The Octet system uses Bio-Layer Interferometry (BLI), an optical analytical technique that allows for label-free, real-time monitoring of bi molecular interactions. As the biosensor tip is exposed to different analytes the number of molecules bound to the biosensor tip will change. This causes a change in the optical layer thickness and results in a shift in the interference pattern that can be measured in real time.
Our murine antibodies (GMA-092 and GMA-095) show specific binding to human prothrombin on ELISA. We used the Octet to determine if they bind the same epitope on prothrombin. The results below are with sensors loaded with GMA-095 and show that GMA-092 binds a distinct epitope from GMA-095:
Each new step in the method is denoted by a vertical dashed red line (9 steps total):
Step 1: Baseline – kinetics buffer to establish a baseline for the next step.
Step 2: Capture antibody (GMA-095) binds to the sensor.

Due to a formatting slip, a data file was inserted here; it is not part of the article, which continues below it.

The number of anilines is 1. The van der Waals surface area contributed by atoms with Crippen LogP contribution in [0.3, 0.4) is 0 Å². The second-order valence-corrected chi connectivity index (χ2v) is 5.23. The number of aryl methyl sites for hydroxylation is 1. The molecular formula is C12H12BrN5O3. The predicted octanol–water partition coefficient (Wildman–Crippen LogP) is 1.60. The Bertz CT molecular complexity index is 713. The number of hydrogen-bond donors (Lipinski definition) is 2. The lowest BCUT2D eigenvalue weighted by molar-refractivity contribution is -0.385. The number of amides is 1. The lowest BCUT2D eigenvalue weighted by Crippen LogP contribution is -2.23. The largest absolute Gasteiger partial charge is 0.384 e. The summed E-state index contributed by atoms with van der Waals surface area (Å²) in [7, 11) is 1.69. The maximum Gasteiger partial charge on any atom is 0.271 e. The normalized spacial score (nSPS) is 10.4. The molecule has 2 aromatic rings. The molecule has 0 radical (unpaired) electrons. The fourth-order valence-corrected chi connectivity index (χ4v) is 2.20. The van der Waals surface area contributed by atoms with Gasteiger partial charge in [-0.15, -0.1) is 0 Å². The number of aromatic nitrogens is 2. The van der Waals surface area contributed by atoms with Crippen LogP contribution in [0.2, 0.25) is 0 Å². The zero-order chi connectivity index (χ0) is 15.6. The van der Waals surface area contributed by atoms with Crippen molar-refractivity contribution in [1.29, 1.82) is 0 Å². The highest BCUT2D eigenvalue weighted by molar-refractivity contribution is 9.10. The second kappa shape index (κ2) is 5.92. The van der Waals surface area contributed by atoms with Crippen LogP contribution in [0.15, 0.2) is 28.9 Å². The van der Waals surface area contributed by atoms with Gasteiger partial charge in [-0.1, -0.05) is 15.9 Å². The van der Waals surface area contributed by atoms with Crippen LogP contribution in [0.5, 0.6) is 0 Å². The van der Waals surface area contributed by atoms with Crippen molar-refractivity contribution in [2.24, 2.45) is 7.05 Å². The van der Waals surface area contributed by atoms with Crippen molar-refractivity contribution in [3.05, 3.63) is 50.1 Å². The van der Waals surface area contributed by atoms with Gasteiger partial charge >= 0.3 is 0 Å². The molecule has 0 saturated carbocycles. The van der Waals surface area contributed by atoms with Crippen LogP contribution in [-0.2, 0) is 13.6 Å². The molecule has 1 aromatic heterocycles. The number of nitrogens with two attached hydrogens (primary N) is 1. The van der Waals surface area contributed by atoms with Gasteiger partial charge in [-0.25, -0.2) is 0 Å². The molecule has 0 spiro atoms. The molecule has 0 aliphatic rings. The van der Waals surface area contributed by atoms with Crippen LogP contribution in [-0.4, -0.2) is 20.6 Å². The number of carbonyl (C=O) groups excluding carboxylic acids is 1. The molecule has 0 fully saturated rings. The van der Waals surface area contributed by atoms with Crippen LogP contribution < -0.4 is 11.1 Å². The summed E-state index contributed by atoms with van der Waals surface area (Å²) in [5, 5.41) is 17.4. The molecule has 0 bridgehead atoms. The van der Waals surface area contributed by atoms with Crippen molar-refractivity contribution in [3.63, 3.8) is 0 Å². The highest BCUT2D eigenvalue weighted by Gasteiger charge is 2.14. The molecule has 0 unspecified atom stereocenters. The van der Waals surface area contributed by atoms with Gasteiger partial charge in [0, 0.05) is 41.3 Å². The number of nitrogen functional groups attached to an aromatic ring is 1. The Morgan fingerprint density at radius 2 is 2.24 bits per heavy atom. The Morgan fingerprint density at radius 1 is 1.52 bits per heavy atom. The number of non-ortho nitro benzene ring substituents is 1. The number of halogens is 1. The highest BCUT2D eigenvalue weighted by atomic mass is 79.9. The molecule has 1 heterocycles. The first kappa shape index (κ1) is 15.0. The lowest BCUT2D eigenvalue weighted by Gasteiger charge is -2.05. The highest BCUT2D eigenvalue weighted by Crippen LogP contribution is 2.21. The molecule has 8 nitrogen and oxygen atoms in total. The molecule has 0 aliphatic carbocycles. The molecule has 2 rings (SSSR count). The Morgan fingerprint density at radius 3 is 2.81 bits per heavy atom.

Step 3: Baseline.
Step 4: Analyte of interest (prothrombin) binds to the capture antibody.
Step 5: Baseline. This step can also be used to access the dissociation curve of the analyte from the capture antibody.
Step 6: Quench. This step is used to fill any empty antibody binding sites on the sensor tip so that all subsequent binding should be only to the analyte of interest. In this example Ms IgG is used.
Step 7: Baseline.
Step 8: Binding of second antibody to the analyte of interest (prothrombin). The blue line represents GMA-092 and shows binding to prothrombin. The red line represents additional GMA-095 and shows the expected lack of additional binding, consistent with its prothrombin binding site already being occupied.
Step 9: Dissociation. The stability of the sandwich protein complex is monitored in kinetics buffer. Minimal dissociation is seen here.